Inertia
comes from the Latin word, iners, meaning idle, sluggish. Inertia
Inertia
is one of the primary manifestations of mass, which is a quantitative property of physical systems
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Pneumatic Cylinder
Pneumatic cylinder(s) (sometimes known as air cylinders) are mechanical devices which use the power of compressed gas to produce a force in a reciprocating linear motion.[1]:85 Like hydraulic cylinders, something forces a piston to move in the desire direction. The piston is a disc or cylinder, and the piston rod transfers the force it develops to the object to be moved.[1] :85 Engineers sometimes prefer to use pneumatics because they are quieter, cleaner, and do not require large amounts of space for fluid storage. Because the operating fluid is a gas, leakage from a pneumatic cylinder will not drip out and contaminate the surroundings, making pneumatics more desirable where cleanliness is a requirement
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Ford I4 DOHC Engine
The Ford I4 DOHC engine was a 4-cylinder inline internal combustion engine with twin overhead camshafts, produced by the Ford Motor Company, at Dagenham Engine Plant. First with 2.0-litre 8-valve version, in later models with 2.0/2.3-litre 16-valve version from 1989 to the end of production of the MK2 Ford Galaxy in 2006. It powered various Ford models during this time, but was most well known in the rear wheel drive "Twin Cam" variants of the Ford Sierra, and Ford Scorpio
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Fiat Twin Cam Engine
Designed by ex Ferrari engineer Aurelio Lampredi, the Fiat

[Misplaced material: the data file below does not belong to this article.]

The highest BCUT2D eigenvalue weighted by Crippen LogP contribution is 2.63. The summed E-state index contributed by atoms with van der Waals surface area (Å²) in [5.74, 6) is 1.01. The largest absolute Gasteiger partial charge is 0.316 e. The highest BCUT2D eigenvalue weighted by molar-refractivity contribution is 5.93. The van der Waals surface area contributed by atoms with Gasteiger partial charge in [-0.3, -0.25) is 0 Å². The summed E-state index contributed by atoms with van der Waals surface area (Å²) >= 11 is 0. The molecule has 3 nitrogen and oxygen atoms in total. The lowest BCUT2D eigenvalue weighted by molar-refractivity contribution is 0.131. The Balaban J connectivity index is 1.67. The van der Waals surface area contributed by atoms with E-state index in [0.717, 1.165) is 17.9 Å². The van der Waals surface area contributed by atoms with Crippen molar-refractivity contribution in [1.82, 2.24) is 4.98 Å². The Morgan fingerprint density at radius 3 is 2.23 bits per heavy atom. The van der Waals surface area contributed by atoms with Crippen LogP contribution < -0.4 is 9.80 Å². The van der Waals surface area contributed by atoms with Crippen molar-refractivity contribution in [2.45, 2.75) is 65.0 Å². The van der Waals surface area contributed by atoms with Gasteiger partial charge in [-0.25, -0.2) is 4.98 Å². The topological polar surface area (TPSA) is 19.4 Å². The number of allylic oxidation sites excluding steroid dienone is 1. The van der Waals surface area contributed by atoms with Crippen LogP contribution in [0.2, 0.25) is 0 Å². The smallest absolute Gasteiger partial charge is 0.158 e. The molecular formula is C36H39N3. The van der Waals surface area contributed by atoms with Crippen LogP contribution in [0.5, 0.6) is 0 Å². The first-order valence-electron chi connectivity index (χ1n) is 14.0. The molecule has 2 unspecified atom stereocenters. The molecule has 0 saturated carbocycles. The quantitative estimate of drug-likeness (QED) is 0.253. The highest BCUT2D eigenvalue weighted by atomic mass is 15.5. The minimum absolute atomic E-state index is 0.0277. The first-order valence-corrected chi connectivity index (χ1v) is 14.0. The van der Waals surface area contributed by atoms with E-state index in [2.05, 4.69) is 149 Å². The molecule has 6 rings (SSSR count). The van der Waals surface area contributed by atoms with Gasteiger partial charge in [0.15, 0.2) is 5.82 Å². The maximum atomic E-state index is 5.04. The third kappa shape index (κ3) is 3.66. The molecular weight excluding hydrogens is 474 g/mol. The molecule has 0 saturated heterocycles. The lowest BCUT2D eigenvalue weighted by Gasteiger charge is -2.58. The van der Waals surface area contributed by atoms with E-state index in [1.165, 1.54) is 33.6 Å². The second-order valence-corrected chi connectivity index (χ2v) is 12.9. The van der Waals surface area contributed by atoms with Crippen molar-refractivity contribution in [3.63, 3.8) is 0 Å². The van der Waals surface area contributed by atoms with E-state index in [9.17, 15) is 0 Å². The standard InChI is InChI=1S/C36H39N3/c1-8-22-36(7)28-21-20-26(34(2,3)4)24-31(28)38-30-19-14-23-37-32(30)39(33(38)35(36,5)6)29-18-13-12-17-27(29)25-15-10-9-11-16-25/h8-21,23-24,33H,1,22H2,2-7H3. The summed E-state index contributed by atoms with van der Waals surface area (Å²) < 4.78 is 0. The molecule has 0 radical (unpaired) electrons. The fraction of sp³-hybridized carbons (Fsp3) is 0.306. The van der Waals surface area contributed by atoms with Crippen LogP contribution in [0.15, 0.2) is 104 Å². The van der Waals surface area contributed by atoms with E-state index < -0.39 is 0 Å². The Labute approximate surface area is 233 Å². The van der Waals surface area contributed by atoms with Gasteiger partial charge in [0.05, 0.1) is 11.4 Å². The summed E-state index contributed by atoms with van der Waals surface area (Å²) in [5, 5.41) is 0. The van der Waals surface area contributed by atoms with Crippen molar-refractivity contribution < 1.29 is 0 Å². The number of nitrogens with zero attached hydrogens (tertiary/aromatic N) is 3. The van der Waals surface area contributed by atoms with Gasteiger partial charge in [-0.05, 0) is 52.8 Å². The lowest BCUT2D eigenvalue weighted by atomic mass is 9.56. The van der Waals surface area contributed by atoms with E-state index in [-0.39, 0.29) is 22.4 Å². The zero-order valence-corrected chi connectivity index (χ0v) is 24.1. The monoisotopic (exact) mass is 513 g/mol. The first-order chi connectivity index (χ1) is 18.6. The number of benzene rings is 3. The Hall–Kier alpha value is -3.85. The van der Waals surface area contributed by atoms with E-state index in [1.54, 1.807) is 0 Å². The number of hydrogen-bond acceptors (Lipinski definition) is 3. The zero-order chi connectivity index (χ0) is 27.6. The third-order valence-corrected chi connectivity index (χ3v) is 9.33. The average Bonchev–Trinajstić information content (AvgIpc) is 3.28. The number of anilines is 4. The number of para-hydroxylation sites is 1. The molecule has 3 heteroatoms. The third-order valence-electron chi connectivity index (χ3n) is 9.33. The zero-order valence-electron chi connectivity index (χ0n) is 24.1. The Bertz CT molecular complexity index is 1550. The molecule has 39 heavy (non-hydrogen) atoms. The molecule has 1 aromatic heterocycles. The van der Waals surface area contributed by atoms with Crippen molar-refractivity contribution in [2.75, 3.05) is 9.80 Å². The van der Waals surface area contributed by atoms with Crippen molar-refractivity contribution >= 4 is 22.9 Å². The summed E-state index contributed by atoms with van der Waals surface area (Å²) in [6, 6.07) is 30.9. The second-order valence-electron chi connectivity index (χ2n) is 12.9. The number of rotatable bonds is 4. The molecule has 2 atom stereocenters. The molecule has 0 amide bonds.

Fiat
Twin Cam (also known as the Lampredi Twin Cam) was an advanced inline-four automobile engine produced from 1966 through 2000 as a Fiat/Lancia engine until it was replaced by the "family B" Pratola Serra engine series. The engine uses the block of the OHV 124-series unit first found in the Fiat
Fiat
124 with some modifications to accept the belt drive for the camshafts. The head itself is made in three pieces, one carrying the combustion chamber and valves and one separate casting for each camshaft in tunnel type bearings. The valves had an included angle of 65 degrees. The engine featured a revolutionary new method for adjusting the valve clearance
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Focal Press
Focal Press is a publisher of media technology books and it is an imprint of Taylor & Francis. It was founded in 1938 by Andor Kraszna-Krausz,[1] a Hungarian photographer who immigrated to England in 1937 and eventually published over 1,200 books on photography. History[edit] Elsevier
Elsevier
acquired Focal Press in 1983.[2] Focal Press was acquired by Taylor & Francis from Elsevier
Elsevier
in July 2012.[3] References[edit]^ Rossell, Deac (2008). "Kraszna-Krausz, Andor (1904-1989)". In Hannavy, John. Encyclopedia of Nineteenth-century Photography. CRC Press. p. 806